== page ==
Q Thoughts

Manufacturing A Successful Path-To-Purchase

by Michael Chass

While focusing on ways to help our manufacturer partners for Black Friday/Cyber Monday, I started to reminisce about the times in my career where I was accountable for the marketing of a brand(s) for a manufacturer. Back then, the formula for success was tried and true yielding consistent results:

– Focus 20-30% of total marketing dollars on national advertising campaigns to build/reinforce the brand(s) in enthusiast magazines, create high quality literature for your dealers, and attend the top trade shows.

– Spend the remaining 70-80% of the money by giving retailers CO-OP/MDF money to help them win “the last 3 feet” of the sales battle as they place local ads for the products, merchandise POP displays, and train their employees on the product’s unique selling position.

Times have changed and we must reevaluate the formula. Over the past 5-7 years the retail landscape has been transformed with many retailers going out of business while the remaining retailers have branched out online.

Internet access is now the household standard. According to a recent Nielsen survey, over 80% of US households have a PC with 90% having access to an internet connection. Blogs, newsgroups, social networking, consumer review sites, shopping comparison sites and instantaneous direct access to a brand’s website and value proposition are all just a click away.

The consumer Path-To-Purchase has evolved with a significant portion moving online for the pre-purchase research function. More than 50% of in-market consumers flock to a manufacturer’s website to investigate the brand, product, feature set and value proposition before making a purchase. They return post purchase to sign up for product registration, support information or cross-product purchasing intent (I bought a TV; now I want a Blue-Ray player). The shift represents a significant opportunity, or dare I say responsibility, for manufacturers to establish long-term relationships with consumers and drive their web traffic to help convert sales with retailers.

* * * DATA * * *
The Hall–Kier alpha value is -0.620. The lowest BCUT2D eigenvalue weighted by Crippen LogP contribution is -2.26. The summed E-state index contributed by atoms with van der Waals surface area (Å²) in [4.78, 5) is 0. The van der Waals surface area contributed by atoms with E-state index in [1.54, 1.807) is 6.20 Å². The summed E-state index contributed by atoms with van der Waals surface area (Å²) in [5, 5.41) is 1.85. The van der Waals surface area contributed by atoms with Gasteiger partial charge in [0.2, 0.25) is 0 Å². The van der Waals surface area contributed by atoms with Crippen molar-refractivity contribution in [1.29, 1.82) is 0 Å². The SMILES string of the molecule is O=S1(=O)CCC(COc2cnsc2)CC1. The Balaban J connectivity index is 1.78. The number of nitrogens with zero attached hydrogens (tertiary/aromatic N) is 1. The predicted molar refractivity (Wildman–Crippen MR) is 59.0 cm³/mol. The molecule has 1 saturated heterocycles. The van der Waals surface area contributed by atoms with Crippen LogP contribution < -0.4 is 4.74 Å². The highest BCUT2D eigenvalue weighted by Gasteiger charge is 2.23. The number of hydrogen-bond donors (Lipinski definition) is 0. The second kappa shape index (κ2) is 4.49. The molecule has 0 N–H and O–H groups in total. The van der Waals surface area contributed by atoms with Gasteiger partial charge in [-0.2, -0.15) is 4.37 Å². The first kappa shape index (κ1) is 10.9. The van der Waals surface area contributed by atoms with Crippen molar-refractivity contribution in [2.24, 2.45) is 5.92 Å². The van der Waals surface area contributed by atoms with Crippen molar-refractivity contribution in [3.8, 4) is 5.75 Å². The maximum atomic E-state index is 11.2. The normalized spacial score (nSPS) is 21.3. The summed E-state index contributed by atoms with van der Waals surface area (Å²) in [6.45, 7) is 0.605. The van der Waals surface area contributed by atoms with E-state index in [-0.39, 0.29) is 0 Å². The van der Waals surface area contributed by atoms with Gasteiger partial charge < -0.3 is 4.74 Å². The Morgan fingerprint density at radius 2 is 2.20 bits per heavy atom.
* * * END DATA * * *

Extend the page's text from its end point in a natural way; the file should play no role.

If you haven’t done so already, change the marketing formula and ensure the Black Friday plans you made with your retailers come to fruition. Shift marketing money away from traditional national campaigns toward campaigns based on website traffic. Deploy CO-OP money in a manner that takes pre-purchase intent traffic from your brand’s website or your retailer partner’s website and drive it back to that same retail partner. But don’t stop there! This change is not a temporary one, but a permanent one, and will demonstrate to your retail partners you understand how competitive the shopping landscape has become, your new role within this new dichotomy, and your willingness to participate at a deeper level to help your retail partners sell product.

As much as the Path-To-Purchase has changed, the importance of Black Friday and having your brand picked by consumers year round remains the same. Embrace the change!

Categories:Posts from 2010


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